TC Live: Previewing Auger-Aliassime vs. Tiafoe

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NEW YORK—“Let’s go, boys, right here!” a man in the front row on Court 5 shouted.

“Vamos chicos!” a man on the other side of the court shouted a few seconds later.

If I had any doubts about whether the US Open would feel the same in 2021, listening to these two passionately vocal fans of different nations go back and forth for the better part of a set on Saturday put them to rest. The sun was out, the air was warm, there was an overflow crowd around a court where you can sit a few inches from the players. Best of all, there was the sound of a tennis ball—one right in front of me, not one on a TV screen—being bashed from side to side. After two years without the Open, it was good to see, hear, feel, even smell live tennis again.

The match didn’t involve any superstars, but that didn’t dampen the enthusiasm. Sam Querrey and Steve Johnson of California were playing Simone Bolelli of Italy and Maximo Gonzalez of Argentina. In the customary way of a New York sporting event, there was support on both sides, for the American and non-American teams alike. And in the customary way of a U.S. tennis audience, the fans treated the players like old friends. “Here we go, boys!” they yelled. “That’s OK, Stevie, you got this.”

This match won’t leave a trace in the history books, or be a blip on anyone’s radar screen. But that’s what made the fervor for it so much fun. One of the beautiful things about the Open is how transient it is; the players move in and out of New York like a late-summer thunderstorm—not one, thankfully, as dangerous as Hurricane Ida. For two weeks, the event stirs up an irrational excitement that’s contagious. This summer, when the news has been filled with even more doom scenarios than usual, it has felt good to get caught up in the escapist thrills of a circus-style event like the Open.

Shelby Rogers told Saturday evening's Ashe crowd, "Thank you for picking me tonight. You guys are in control of the tournament."

Shelby Rogers told Saturday evening's Ashe crowd, "Thank you for picking me tonight. You guys are in control of the tournament."

That excitement is more palpable than ever around the grounds this year. I wondered before the tournament whether the crowds would be as big, or whether people would have lost the habit of coming to tennis tournaments. The Open, after all, is still expensive—the water is still $7.50 and the sandwiches $18—and New York is still a stressful place. But none of it seems to matter. Fans seem happy just to be able to gather en masse. For one thing, it’s nice to find out, after 18 months of semi-isolation, what other people are wearing these days. Chunky white sneakers seem to have gone from unhip to hip, if the Open is any indication.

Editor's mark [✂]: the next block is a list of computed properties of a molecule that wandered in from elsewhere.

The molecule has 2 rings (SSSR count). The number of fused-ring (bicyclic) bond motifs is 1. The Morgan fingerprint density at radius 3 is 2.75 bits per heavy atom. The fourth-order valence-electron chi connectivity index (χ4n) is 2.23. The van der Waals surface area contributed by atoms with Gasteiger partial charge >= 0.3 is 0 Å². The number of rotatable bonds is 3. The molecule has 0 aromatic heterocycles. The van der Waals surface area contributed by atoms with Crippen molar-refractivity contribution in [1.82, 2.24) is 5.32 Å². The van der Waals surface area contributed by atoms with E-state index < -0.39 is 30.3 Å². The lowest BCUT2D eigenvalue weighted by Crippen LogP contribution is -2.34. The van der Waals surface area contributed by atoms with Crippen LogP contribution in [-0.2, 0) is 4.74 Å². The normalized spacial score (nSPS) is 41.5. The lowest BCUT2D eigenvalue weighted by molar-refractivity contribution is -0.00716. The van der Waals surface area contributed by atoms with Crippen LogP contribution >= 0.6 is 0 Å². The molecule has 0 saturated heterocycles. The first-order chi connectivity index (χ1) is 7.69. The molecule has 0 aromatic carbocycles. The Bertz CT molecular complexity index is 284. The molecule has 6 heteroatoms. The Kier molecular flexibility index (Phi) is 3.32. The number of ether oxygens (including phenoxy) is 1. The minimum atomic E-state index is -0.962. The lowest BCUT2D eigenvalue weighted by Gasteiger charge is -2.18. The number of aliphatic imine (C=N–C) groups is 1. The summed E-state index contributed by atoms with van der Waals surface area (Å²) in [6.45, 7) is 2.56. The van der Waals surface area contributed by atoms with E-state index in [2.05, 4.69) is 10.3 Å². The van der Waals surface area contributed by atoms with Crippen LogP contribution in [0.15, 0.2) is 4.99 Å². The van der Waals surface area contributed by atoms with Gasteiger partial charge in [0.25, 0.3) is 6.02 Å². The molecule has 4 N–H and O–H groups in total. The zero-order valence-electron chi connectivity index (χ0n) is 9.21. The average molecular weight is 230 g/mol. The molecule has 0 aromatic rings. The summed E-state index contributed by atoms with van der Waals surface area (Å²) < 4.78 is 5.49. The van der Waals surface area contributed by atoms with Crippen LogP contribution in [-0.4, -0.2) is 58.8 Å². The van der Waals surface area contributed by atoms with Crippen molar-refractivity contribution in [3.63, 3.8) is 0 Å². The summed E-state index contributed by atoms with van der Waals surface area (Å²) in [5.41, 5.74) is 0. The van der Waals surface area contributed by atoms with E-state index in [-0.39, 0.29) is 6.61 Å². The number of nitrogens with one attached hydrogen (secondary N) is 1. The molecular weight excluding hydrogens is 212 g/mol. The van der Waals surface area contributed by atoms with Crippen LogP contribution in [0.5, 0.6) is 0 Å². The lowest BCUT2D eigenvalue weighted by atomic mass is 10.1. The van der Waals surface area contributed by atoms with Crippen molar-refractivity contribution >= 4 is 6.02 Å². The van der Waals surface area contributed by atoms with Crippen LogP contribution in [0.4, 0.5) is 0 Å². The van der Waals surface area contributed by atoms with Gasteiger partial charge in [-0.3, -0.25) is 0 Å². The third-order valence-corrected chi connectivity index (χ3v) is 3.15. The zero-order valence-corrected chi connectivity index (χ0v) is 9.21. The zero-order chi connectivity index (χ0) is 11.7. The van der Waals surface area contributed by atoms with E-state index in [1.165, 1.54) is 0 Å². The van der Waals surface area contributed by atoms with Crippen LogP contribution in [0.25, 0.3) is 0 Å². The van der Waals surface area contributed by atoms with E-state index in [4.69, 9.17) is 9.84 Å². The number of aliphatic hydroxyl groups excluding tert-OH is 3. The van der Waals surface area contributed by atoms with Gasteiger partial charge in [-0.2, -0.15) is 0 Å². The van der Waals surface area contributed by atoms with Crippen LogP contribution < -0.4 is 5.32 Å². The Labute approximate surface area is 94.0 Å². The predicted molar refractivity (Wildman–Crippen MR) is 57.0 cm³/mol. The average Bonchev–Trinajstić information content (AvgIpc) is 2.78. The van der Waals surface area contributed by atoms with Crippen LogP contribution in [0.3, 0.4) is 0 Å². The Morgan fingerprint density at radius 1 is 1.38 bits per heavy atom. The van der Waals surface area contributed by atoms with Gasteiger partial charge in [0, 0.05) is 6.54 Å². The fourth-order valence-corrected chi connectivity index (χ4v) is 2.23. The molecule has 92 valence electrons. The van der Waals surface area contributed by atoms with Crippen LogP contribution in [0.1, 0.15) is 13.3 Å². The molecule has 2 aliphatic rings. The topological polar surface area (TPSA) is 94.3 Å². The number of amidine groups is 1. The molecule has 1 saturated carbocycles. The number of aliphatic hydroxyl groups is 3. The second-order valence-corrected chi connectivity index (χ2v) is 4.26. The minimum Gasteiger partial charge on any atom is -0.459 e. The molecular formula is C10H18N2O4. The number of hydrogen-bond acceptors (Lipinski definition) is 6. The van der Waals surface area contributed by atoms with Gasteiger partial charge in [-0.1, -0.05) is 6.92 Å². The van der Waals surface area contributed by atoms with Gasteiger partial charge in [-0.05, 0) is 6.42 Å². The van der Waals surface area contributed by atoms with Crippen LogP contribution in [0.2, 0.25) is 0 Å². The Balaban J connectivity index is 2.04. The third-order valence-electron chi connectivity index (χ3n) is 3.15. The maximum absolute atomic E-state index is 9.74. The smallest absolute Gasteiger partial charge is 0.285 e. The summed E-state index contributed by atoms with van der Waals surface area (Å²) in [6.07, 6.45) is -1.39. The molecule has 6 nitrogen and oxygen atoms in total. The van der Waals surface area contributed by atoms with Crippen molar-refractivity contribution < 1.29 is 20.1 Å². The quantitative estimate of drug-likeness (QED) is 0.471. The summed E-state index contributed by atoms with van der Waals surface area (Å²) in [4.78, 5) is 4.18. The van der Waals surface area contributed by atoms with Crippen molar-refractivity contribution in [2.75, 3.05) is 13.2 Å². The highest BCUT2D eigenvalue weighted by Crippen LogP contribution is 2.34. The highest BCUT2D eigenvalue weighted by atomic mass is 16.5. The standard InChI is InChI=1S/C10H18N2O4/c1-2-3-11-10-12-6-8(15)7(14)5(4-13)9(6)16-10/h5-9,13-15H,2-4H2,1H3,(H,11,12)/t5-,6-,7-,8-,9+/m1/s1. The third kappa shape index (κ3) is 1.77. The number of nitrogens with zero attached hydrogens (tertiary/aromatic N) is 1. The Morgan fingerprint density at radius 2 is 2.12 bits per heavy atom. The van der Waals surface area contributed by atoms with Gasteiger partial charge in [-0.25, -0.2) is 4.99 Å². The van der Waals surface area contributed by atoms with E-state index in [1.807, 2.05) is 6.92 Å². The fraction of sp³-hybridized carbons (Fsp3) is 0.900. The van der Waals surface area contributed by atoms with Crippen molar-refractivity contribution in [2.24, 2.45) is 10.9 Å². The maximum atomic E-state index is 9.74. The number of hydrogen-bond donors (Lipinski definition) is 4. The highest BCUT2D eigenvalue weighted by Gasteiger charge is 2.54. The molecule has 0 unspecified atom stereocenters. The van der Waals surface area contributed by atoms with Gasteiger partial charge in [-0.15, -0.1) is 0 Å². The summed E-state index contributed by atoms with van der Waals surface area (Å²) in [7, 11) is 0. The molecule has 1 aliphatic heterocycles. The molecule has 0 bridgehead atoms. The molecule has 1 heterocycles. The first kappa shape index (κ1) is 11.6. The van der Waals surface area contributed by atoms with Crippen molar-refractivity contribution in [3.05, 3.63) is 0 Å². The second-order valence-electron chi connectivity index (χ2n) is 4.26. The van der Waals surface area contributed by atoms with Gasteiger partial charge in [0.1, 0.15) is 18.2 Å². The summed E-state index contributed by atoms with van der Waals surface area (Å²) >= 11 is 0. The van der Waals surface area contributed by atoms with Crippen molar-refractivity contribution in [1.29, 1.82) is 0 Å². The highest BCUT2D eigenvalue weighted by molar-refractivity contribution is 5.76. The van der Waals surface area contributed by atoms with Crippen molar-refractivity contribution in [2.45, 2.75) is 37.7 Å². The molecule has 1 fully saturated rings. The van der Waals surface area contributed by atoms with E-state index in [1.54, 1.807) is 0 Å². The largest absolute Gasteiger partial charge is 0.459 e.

“The crowd has been nuts here this week,” Shelby Rogers said after hearing the roars for her upset win over Ash Barty in Arthur Ashe Stadium. “Wow, like I’m partially deaf after that.”

It has been loud all around. On Saturday, there was a college-match atmosphere in Court 17 as another Californian, Jenson Brooksby, took on Russia’s Aslan Karatsev. When Brooksby grunted out a “Come on!”—which he did at least twice a game—it felt like he was urging everyone in the arena on, not just himself. “Come on, JT!” fans shouted back, using his initials, as if he were a veteran star, rather than a relatively unknown 20-year-old. Of course, there are always various levels of tennis knowledge in a US Open crowd. A family near me was impressed that one of their members knew Brooksby’s first name. What they really seemed impressed by were Karatsev’s (admittedly impressive) calves. “Look at his legs!” they said when Karatsev bent down into his return stance and flexed his leg muscles.

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This summer, when the news has been filled with even more doom scenarios than usual, it has felt good to get caught up in the escapist thrills of a circus-style event like the Open.